On appeal from a judgment of the Supreme Court.
For the plaintiff-appellant, Wilfred B. Wolcott.
For the defendants-appellees, Louis B. LeDuc.
The opinion of the court was delivered by
WELLS, J. This is an appeal from a judgment entered in the New Jersey Supreme Court, Camden County, in favor of the defendants, Brooklawn Housing Corporation (hereafter called the Housing Corporation) and Michael R. Gross and William Okin, and against the plaintiff, Borough of Brooklawn (hereafter called the Borough).
On November 4th, 1931, the United States Shipping Board (hereafter called the Shipping Board), an agency of the United States of America, entered into an agreement with the Housing Corporation for the sale of certain tracts of land and premises and assignments of certain mortgages on tracts of land
and premises located in the Borough of Brooklawn, Camden County. For the purchase of these tracts of land and premises and mortgages, the Housing Corporation agreed to pay $227,500, with $25,000 "as a good faith deposit" and the balance at times as specified by the agreement.
This contract also provided that the Housing Corporation did "guarantee the payment to the Borough of Brooklawn, within the period of one year from the date of this contract, of any and all taxes, assessments for public improvements, and water service or water rent charges, with interest, penalties and costs and any and all charges thereon, now assessed, levied or charged against the properties covered by the bonds and mortgages * * * or which may be assessed, levied or charged against the same at any time prior to the delivery of the assignment or assignments of a bond or bonds and a mortgage or mortgages described * * *. Provided that this paragraph shall not apply to any taxes, assessments or water rents that are not a lien upon the property covered by the mortgage assigned, at the time of such assignment."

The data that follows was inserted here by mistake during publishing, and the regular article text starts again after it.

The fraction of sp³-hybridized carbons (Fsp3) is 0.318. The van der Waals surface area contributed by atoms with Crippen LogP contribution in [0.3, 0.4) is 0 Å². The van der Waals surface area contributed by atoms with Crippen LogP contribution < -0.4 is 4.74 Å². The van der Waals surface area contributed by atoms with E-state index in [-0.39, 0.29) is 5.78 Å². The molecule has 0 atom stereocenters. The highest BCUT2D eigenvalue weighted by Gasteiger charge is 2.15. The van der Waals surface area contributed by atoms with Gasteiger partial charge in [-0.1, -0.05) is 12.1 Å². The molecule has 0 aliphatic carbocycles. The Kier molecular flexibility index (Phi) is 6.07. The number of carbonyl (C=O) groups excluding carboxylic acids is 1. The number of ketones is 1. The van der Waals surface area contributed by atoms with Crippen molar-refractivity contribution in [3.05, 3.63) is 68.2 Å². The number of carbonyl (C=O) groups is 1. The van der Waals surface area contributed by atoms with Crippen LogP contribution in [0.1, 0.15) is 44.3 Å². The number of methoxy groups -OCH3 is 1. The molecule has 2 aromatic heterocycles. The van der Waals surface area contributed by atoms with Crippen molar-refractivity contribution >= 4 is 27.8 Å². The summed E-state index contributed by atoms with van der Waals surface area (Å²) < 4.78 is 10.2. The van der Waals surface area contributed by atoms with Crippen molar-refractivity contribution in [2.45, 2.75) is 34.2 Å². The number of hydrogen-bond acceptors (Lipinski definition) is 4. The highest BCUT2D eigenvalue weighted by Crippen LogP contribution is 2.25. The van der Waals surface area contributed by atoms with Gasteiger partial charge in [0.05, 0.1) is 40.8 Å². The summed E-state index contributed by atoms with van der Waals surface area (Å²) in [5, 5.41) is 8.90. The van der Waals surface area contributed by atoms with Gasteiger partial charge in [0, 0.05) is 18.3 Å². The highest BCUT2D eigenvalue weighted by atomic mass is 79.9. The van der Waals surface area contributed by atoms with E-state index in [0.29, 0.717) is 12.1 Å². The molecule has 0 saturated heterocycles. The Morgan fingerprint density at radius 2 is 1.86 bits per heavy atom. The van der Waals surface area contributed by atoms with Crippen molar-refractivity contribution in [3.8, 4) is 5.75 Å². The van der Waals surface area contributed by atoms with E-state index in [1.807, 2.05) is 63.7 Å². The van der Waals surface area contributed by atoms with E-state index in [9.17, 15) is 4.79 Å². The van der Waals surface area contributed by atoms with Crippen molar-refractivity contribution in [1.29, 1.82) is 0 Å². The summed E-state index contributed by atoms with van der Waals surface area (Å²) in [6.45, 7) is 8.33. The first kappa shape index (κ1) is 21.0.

On August 16th, 1932, the agreement was extended for a further period, in consideration of which the defendants Gross and Okin guaranteed faithful performance by the Housing Corporation.
Prior to the commencement of the present action the Borough brought suit against the Housing Corporation and the individual defendants, based on the agreement above cited. The theory of that action was that the Borough was a third party beneficiary to the contract and entitled to sue thereon in its own name to recover unpaid taxes on certain of the mortgaged premises although it was not a party to the contract in question. Judge Palmer, sitting as a Supreme Court Commissioner, ordered a nonsuit to be entered in that suit on two grounds; first because the Borough was not a third party beneficiary within the meaning of the law permitting suit by such a party, and secondly, because a suit for the collection of taxes could not be maintained ex contractu but only by following the prescribed statutory procedure. This
court, on appeal, sustained the nonsuit on the first ground, not passing on the second. Borough of Brooklawn v. Brooklawn Housing ...